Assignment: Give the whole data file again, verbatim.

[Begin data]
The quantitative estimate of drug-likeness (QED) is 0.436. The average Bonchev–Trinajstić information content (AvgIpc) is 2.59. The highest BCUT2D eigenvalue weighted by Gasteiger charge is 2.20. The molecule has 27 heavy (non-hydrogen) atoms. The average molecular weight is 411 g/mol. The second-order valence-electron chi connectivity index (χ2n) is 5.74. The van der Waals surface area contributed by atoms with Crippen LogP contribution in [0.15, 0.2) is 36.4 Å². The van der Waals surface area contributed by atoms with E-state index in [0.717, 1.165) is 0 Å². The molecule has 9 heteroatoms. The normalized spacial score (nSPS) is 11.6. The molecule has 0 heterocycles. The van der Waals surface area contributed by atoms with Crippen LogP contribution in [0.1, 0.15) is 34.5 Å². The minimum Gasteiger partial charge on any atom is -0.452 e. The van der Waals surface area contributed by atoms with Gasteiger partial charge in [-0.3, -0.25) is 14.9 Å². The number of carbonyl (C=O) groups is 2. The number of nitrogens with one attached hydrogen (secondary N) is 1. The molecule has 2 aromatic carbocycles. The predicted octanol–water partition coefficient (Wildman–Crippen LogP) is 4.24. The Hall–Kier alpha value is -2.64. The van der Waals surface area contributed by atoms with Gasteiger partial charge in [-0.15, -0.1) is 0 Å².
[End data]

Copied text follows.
The quantitative estimate of drug-likeness (QED) is 0.436. The average Bonchev–Trinajstić information content (AvgIpc) is 2.59. The highest BCUT2D eigenvalue weighted by Gasteiger charge is 2.20. The molecule has 27 heavy (non-hydrogen) atoms. The average molecular weight is 411 g/mol. The second-order valence-electron chi connectivity index (χ2n) is 5.74. The van der Waals surface area contributed by atoms with Crippen LogP contribution in [0.15, 0.2) is 36.4 Å². The van der Waals surface area contributed by atoms with E-state index in [0.717, 1.165) is 0 Å². The molecule has 9 heteroatoms. The normalized spacial score (nSPS) is 11.6. The molecule has 0 heterocycles. The van der Waals surface area contributed by atoms with Crippen LogP contribution in [0.1, 0.15) is 34.5 Å². The minimum Gasteiger partial charge on any atom is -0.452 e. The van der Waals surface area contributed by atoms with Gasteiger partial charge in [-0.3, -0.25) is 14.9 Å². The number of carbonyl (C=O) groups is 2. The number of nitrogens with one attached hydrogen (secondary N) is 1. The molecule has 2 aromatic carbocycles. The predicted octanol–water partition coefficient (Wildman–Crippen LogP) is 4.24. The Hall–Kier alpha value is -2.64. The van der Waals surface area contributed by atoms with Gasteiger partial charge in [-0.15, -0.1) is 0 Å².